Thursday, Nov. 4 — Mid-Michigan political junkies gathered Saturday at Reno’s East Side in East Lansing to become part of comedians Jon Stewart’s and Stephen Colbert’s “Rally to Restore Sanity and/or Fear.”
With the help of Facebook and other social media, the Washington D.C. rally spawned sister rallies at 800 gatherings in 67 countries and drew an estimated 215,000 people to the grounds of the Washington Monument.
The East Lansing gig, hosted by Tim Nester and his partners at TalkLansing Radio, attracted about 25 locals who laughed and cheered to the nearly-life sized televised figures of people satirically calling for the softening of debate in terms of decibels as well as discourse.
Gathered as if for the Michigan State University football game that would follow, the men and women, perhaps 40 to 70 years old, took in the TV mayhem, and chatted between numbers.
“It’s time for people to come together to the middle,” said Ari Adler, 43, who does public relations for Delta Dental of Michigan. “Our society can’t survive if we remain so polarized we can’t even talk.”
Terry DiPierro, a retired Lansing teacher, said Stewart’s and Colbert’s television shows on Comedy Central make the insanity of what is happening in society and the political world bearable.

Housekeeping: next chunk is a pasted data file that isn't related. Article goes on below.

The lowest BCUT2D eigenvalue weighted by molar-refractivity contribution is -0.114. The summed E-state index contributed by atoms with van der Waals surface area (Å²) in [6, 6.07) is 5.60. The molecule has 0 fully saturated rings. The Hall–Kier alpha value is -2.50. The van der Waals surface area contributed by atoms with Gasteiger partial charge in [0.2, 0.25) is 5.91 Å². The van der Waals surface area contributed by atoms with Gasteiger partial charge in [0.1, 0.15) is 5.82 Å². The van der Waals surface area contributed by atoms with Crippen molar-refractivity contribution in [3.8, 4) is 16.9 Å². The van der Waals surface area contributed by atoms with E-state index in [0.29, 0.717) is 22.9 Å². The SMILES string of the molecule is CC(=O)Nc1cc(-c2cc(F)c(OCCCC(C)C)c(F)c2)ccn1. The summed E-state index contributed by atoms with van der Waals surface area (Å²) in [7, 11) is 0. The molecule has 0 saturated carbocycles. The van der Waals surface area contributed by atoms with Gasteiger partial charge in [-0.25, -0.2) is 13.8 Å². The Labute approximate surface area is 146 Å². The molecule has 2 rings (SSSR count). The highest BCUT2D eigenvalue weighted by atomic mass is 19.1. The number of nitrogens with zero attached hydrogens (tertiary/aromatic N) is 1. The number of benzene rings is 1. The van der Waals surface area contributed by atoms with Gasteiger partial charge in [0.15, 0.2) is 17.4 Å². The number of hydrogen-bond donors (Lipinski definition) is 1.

She blamed the news media for the polarization and distortion of public discourse.
“I fear for America’s future and its economy. The people are terrified. Terror brings on unreasonableness and people begin scapegoating (sic), blaming one another.”
“We’re really not so far apart,” said Mark King, a Lansing musician, emphasizing that friendly debate would reveal that.
Walt Sorg, a partner in the TalkLansing Radio station, was in Washington and expected to talk online with the Reno’s group but D.C. communication systems were jammed with the unusually large crowd.
The Lansing radio station’s goal was to create a Mid-Michigan “meet-up” type of thing, Nester said.
“We wanted to take the temperature down,” he said, referring to the tone of this last election cycle.
“Most of us are in the middle, just trying to live our lives. After all, 100 percent of us agree on 80 percent of the issues,” Nester said.
“We just have to dial down the emotion or we will lose what we have.”
Adler spoke of his two young daughters and the kind of world he hopes they can look forward to — one of debate, not divisiveness.